|Characterizing sources of variability in zebrafish embryo screening protocols.
|Year of Publication
|Hamm, JT, Ceger, P, Allen, D, Stout, M, Maull, EA, Baker, G, Zmarowski, A, Padilla, S, Perkins, E, Planchart, A, Stedman, D, Tal, T, Tanguay, RL, Volz, DC, Wilbanks, MS, Walker, NJ
|2018 Nov 10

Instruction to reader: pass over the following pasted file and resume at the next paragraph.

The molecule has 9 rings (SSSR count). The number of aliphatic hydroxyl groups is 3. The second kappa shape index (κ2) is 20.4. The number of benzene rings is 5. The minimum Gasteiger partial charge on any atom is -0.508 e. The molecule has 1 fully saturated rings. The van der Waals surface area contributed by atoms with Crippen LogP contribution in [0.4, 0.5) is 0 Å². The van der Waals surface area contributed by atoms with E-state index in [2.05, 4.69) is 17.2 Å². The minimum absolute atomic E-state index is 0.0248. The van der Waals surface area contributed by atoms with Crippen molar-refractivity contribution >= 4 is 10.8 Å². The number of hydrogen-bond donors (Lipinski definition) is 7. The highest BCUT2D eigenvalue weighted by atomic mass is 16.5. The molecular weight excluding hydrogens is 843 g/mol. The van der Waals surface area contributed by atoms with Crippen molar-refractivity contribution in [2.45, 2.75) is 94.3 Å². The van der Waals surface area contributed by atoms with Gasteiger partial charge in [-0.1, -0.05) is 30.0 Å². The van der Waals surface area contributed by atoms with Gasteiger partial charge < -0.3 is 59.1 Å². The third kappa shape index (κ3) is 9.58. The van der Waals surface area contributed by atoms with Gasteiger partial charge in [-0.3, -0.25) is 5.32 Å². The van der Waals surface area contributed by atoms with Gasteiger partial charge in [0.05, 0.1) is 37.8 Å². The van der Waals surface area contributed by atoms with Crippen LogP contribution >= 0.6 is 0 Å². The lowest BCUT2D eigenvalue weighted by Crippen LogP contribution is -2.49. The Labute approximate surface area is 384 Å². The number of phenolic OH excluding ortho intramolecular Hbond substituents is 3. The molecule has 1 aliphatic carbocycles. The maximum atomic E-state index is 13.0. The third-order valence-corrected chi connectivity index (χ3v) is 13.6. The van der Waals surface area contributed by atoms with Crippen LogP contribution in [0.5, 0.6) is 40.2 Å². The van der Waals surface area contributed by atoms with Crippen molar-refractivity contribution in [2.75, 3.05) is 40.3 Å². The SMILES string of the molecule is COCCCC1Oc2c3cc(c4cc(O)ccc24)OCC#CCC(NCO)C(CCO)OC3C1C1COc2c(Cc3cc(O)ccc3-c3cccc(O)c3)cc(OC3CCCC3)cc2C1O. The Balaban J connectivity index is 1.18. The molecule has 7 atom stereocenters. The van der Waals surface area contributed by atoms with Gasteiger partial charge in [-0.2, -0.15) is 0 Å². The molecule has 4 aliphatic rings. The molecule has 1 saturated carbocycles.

There is a need for fast, efficient, and cost-effective hazard identification and characterization of chemical hazards. This need is generating increased interest in the use of zebrafish embryos as both a screening tool and an alternative to mammalian test methods. A Collaborative Workshop on Aquatic Models and 21st Century Toxicology identified the lack of appropriate and consistent testing protocols as a challenge to the broader application of the zebrafish embryo model. The National Toxicology Program established the Systematic Evaluation of the Application of Zebrafish in Toxicology (SEAZIT) initiative to address the lack of consistent testing guidelines and identify sources of variability for zebrafish-based assays. This report summarizes initial SEAZIT information-gathering efforts. Investigators in academic, government, and industry laboratories that routinely use zebrafish embryos for chemical toxicity testing were asked about their husbandry practices and standard protocols. Information was collected about protocol components including zebrafish strains, feed, system water, disease surveillance, embryo exposure conditions, and endpoints. Literature was reviewed to assess issues raised by the investigators. Interviews revealed substantial variability across design parameters, data collected, and analysis procedures. The presence of the chorion and renewal of exposure media (static versus static-renewal) were identified as design parameters that could potentially influence study outcomes and should be investigated further with studies to determine chemical uptake from treatment solution into embryos. The information gathered in this effort provides a basis for future SEAZIT activities to promote more consistent practices among researchers using zebrafish embryos for toxicity evaluation.